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Notice

Notice of Intent to Repatriate Cultural Items: University of New Hampshire, Durham, NH

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Start Preamble

AGENCY:

National Park Service, Interior.

ACTION:

Notice.

Notice is here given in accordance with the Native American Graves Protection and Repatriation Act (NAGPRA), 25 U.S.C. 3005, of the intent to repatriate cultural items in the possession of the University of New Hampshire, Durham, NH, that meet the definition of “unassociated funerary objects” under 25 U.S.C. 3001.

This notice is published as part of the National Park Service's administrative responsibilities under NAGPRA, 25 U.S.C. 3003 (d)(3). The determinations in this notice are the sole responsibility of the museum, institution, or Federal agency that has control of the cultural items. The National Park Service is not responsible for the determinations in this notice.

The University of New Hampshire has consulted with the Western Abenaki coalition representatives of the Abenaki Nation of New Hampshire, a non-federally recognized Indian group, and Cowasuck Band of the Pennacook-Abenaki People, a non-federally recognized Indian group. The University of New Hampshire also engaged Independent Archeological Consulting, LLC, which performed an inventory of the entire University of New Hampshire collection and issued a report in 2006.

In March 1999, the New Hampshire Division of Historical Resources, acting on behalf of the University of New Hampshire and three other museums, presented a disposition proposal to the NAGPRA Review Committee for culturally unidentifiable Native American human remains. The Review Committee considered the proposal at its May 1999 meeting. On January 11, 2000, the Departmental Consulting Archeologist, writing on behalf of the Secretary of the Interior, transmitted the authorization to effect disposition. The published Notice of Inventory Completion for the disposition of the human remains to the Abenaki Nation of Missisquoi on behalf of a coalition of Western Abenaki groups, including the Abenaki Nation of New Hampshire and Cowasuck Band of the Pennacook-Abenaki People, non-federally recognized Indian groups, is in the Federal Register of July 9, 2002 (FR Doc 02-17090, pages 45536-45539). After disposition of the human remains, the University of New Hampshire found funerary objects that had been associated with the human remains. Under NAGPRA, 43 CFR 10.2 (d)(2)(ii), the funerary objects are now considered to be unassociated funerary objects.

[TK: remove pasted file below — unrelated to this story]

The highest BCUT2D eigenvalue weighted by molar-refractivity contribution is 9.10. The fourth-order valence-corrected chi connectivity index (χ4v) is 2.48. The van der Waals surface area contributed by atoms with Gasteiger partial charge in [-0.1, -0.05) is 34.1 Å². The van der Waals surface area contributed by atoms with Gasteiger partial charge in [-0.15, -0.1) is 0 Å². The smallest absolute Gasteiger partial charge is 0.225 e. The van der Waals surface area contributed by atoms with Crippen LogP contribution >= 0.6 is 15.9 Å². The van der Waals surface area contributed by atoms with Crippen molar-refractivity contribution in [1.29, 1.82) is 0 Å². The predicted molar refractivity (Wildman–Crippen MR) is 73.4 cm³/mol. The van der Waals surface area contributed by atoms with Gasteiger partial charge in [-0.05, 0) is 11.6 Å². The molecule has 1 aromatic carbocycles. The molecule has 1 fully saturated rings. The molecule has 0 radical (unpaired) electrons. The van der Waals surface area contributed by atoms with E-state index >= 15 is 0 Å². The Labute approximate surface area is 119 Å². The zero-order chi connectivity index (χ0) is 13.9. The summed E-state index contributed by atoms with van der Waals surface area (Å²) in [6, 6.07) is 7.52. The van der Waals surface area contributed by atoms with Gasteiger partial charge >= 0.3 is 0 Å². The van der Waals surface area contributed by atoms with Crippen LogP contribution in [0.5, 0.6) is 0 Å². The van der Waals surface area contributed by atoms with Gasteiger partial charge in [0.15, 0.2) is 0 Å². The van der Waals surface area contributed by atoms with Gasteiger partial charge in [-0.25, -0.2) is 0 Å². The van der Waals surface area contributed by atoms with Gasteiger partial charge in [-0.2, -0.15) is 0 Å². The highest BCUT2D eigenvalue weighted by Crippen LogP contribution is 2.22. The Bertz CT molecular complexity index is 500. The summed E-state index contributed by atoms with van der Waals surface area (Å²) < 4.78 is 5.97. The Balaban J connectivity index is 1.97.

In 1975, human remains representing a minimum of four individuals were removed from the Rocks Road site (also known as the Seabrook Station site), Rockingham County, NH, during excavations by Dr. Charles Bolian of the University of New Hampshire. The human remains were transferred to the New Hampshire Division of Historical Resources for curation in 1999. No known individuals were identified. The human remains were repatriated to the Abenaki Nation of Missisquoi on behalf of a coalition of Western Abenaki groups. Subsequently, the University of New Hampshire discovered among its collections certain cultural items associated with these burials, but not previously reported. The 10 unassociated funerary objects are one lot of 4 pottery sherds and one lot of 6 lithic materials (including copper points recorded but missing). The University also discovered 13 boxes of soil infill from these burials.

During consultation, representatives of the Abenaki Nation of New Hampshire, a non-federally recognized Indian group, and Cowasuck Band of the Pennacook-Abenaki People, a non-federally recognized Indian group, reviewed the collection and identified the cultural items as funerary objects associated with the Rocks Road burials.

The Rocks Road site has a radiocarbon date from associated charcoal of 650 B.P. Archeological, historical, and ethnographic sources, along with oral traditions of the Western Abenaki, indicate that this portion of New Hampshire is within the aboriginal and historic homeland of the Western Abenaki from at least the Late Archaic period (4000-2000 B.C.) through the Historic period (post-A.D. 1500). The Eastern Abenaki and Wampanoag appear also to have cultural ties to coastal New Hampshire in the Historic period.